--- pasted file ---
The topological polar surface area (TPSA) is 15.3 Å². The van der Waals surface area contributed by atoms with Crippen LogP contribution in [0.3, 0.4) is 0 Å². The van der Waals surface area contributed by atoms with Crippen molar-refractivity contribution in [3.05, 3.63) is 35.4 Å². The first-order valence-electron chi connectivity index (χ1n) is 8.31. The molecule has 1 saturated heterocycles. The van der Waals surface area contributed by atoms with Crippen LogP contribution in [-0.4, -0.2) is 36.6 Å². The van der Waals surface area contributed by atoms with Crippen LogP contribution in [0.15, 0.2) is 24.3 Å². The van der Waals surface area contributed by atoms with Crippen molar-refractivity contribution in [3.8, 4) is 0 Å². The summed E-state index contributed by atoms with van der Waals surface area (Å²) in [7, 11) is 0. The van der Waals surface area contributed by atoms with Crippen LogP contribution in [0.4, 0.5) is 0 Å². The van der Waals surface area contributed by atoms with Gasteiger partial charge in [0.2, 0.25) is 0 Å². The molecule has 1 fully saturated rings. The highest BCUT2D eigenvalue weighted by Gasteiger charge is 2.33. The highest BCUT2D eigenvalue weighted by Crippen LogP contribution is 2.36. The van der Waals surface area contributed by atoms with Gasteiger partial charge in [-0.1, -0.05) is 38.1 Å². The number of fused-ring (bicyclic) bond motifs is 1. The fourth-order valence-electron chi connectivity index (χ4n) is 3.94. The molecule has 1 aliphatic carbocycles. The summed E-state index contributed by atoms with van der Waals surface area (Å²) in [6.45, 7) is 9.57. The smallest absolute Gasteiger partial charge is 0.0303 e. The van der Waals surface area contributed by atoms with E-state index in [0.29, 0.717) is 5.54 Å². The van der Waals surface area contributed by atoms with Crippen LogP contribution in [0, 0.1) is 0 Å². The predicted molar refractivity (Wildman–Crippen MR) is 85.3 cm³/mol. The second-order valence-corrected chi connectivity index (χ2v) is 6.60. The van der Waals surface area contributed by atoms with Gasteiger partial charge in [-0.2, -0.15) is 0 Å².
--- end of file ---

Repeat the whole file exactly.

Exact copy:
The topological polar surface area (TPSA) is 15.3 Å². The van der Waals surface area contributed by atoms with Crippen LogP contribution in [0.3, 0.4) is 0 Å². The van der Waals surface area contributed by atoms with Crippen molar-refractivity contribution in [3.05, 3.63) is 35.4 Å². The first-order valence-electron chi connectivity index (χ1n) is 8.31. The molecule has 1 saturated heterocycles. The van der Waals surface area contributed by atoms with Crippen LogP contribution in [-0.4, -0.2) is 36.6 Å². The van der Waals surface area contributed by atoms with Crippen LogP contribution in [0.15, 0.2) is 24.3 Å². The van der Waals surface area contributed by atoms with Crippen molar-refractivity contribution in [3.8, 4) is 0 Å². The summed E-state index contributed by atoms with van der Waals surface area (Å²) in [7, 11) is 0. The van der Waals surface area contributed by atoms with Crippen LogP contribution in [0.4, 0.5) is 0 Å². The van der Waals surface area contributed by atoms with Gasteiger partial charge in [0.2, 0.25) is 0 Å². The molecule has 1 fully saturated rings. The highest BCUT2D eigenvalue weighted by Gasteiger charge is 2.33. The highest BCUT2D eigenvalue weighted by Crippen LogP contribution is 2.36. The van der Waals surface area contributed by atoms with Gasteiger partial charge in [-0.1, -0.05) is 38.1 Å². The number of fused-ring (bicyclic) bond motifs is 1. The fourth-order valence-electron chi connectivity index (χ4n) is 3.94. The molecule has 1 aliphatic carbocycles. The summed E-state index contributed by atoms with van der Waals surface area (Å²) in [6.45, 7) is 9.57. The smallest absolute Gasteiger partial charge is 0.0303 e. The van der Waals surface area contributed by atoms with E-state index in [0.29, 0.717) is 5.54 Å². The van der Waals surface area contributed by atoms with Crippen LogP contribution in [0, 0.1) is 0 Å². The predicted molar refractivity (Wildman–Crippen MR) is 85.3 cm³/mol. The second-order valence-corrected chi connectivity index (χ2v) is 6.60. The van der Waals surface area contributed by atoms with Gasteiger partial charge in [-0.2, -0.15) is 0 Å².